By Ivan Brandon, Paolo Rivera, Joe Rivera, Keith Giffen, Javier Pulido, Blair Buttler, Chris Weston, Len Wein, Victor Ibanez, Jimmy Palmiotti, and Andrew Robinson

Batman Black and White is among the last testaments of a forgotten super hero storytelling method. With freedom from continuity for five solid issues, this in series has delivered outstandingly creative visions of Batman, all of which would be impossible in a standard, continuity-restricted setting. Moreover, Black and White serves as an answer to the daunting question, “So I want to read Batman, where do I start?” Every story is self contained, spanning across the entire spectrum of Batman’s thematic and generic capabilities. From action and suspense, to gritty horror, to a more classical whimsy style, Black and White affords creators with a freedom to explore the depths of Batman’s character in ways his regular comics prohibit.

What makes Batman such a compelling character, and has made him worth reading for almost a century, is the breadth and variety lending themselves to his character. Issue five is a perfect example of this range: no two stories are exactly alike in theme, style, or setting, and each has its own unique interpretation of the Batman family. By the final page, the reader is gifted insight into a character which is typically only shown through the one, microcosmic, Dark Knight Returns inspired perspective. Thus, the answer to the above question, through the pages of Black and White, becomes “Which interpretation of Batman did you enjoy the most?”

Issue five in particular has one of the widest ranges of Batman interpretations captured in a single comic. Each story simultaneously borrows, captures, and modernizes visions of the entire Batman family from multiple decades of his history. Brandon and Rivera’s Hell Night features a much more driven Batman seen in the 1980s and 90s; Giffen and Pulido’s Cat and Mouse interpretation comes from a more modern, Batman-as-myth bad guy terror, within a classic detective narrative; Butler and Weston’s I Killed the Bat show’s us the very modern, horrific psychosis of an Arkham inmate, which makes Batman’s villains so terrifying; Wein and Ibanez’s Flip Side! tells an excellent classic villain caper; and Palmiotti and Robinson’s Hope shows two overwhelmingly neglected sides of Batman’s character, Bruce Wayne (which in and of itself is a bit of a paradoxical dilemma), and his role as an agent of social justice. Classic seems like a redundancy in these descriptions, but with such a rigid adherence to continuity reliant storytelling, any deviations, especially those as well crafted as the above, any story outside the norm immediately acquires a timeless feel.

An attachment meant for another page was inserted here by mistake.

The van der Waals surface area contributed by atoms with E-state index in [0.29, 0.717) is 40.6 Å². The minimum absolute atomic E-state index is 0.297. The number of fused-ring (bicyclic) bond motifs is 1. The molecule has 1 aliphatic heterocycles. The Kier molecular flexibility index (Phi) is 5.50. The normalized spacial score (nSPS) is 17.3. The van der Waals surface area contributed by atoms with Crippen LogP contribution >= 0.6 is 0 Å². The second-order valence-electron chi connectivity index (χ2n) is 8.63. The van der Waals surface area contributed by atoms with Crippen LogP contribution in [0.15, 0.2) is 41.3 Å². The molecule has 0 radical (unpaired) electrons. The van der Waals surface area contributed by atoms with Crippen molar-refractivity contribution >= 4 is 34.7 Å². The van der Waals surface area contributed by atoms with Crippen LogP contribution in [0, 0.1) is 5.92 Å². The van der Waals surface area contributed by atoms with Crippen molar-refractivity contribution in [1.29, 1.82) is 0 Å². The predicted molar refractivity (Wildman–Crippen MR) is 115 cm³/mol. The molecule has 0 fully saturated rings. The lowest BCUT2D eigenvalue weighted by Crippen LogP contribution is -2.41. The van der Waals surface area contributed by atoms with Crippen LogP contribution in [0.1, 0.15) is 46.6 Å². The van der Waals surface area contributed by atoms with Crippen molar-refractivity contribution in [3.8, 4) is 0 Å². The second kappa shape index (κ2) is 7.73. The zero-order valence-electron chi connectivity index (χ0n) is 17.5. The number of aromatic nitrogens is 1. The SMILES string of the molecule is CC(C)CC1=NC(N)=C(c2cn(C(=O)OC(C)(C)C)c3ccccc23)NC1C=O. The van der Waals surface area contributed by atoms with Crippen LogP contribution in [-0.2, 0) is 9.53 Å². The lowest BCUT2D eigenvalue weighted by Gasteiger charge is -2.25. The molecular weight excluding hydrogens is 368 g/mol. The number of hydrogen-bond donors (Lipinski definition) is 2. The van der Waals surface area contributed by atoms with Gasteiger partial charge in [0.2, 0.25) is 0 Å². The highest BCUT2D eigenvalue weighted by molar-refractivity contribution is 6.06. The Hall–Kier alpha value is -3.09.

Although each story in this issue is outstanding and able to stand on its own merits (especially considering Batman smiles in multiple stories), Hope by Palmiotti and Robinson is the most impressive story among the collection. In a series of subtle and direct ways, Batman and Bruce are shown caring for more aspects of society than criminal justice. Between a comment in passing about a rich benefactor donating clothing to a church, and a more direct sequence of Bruce Wayne vindicating a victim of circumstance, Palmiotti and Robinson show us an interesting and layered Dark Knight. The result is a character that lives in the shadow of his more popular, gritty incarnation. Batman is shown to care not just about keeping crime of the streets, but ensuring the citizens under his protection are afforded fair judgement elevates his position from social overseer to social adjudicator. This transcendence not only gives Batman more depth, it makes him a much more interesting character. His ability to discern true right from wrong, and issue justice accordingly, actively depicts a level of consciousness and intelligence which more heroes should exhibit.

Continuing in the footsteps of excellence, Batman Black and White number five is an outstanding read. Offered as a deviation from the norm, this series should be considered the standard for Batman comics, if not superhero storytelling as a whole. It provides creators with the freedom to explored new or possibly forgotten, territory, keeping Batman fresh, innovative, and stylish. As we get closer to the end of this volume, the foreboding sense of monotony within Batman storytelling looms ever closer. Black and White continually shows what Batman could be, if creativity and imagination were the primary driving factors behind his adventures.



About The Author Nick Rowe

Nick has worked with comics for the last 15 years. From garbage disposal, to filing, to grading, he has become a disgruntled, weathered comic fan. A firm believer that comics are meant to be fun and be printed on paper, Nick seeks wacky, bizarre, and head-scratcher comics from every era. Introduced to Ranma ½ at a young age, his love for manga continues to grow, fueling his desire to learn Japanese and effectively avoiding the wait between publication and translation. His love for classic comics originated from a battle between Batroc the Leaper and Captain America, and he’s never turned back. Preferring “reader copies” over pristine comics, he yearns for comics to return to the fun days of the Silver Age buying up anything his bank account can sustain.

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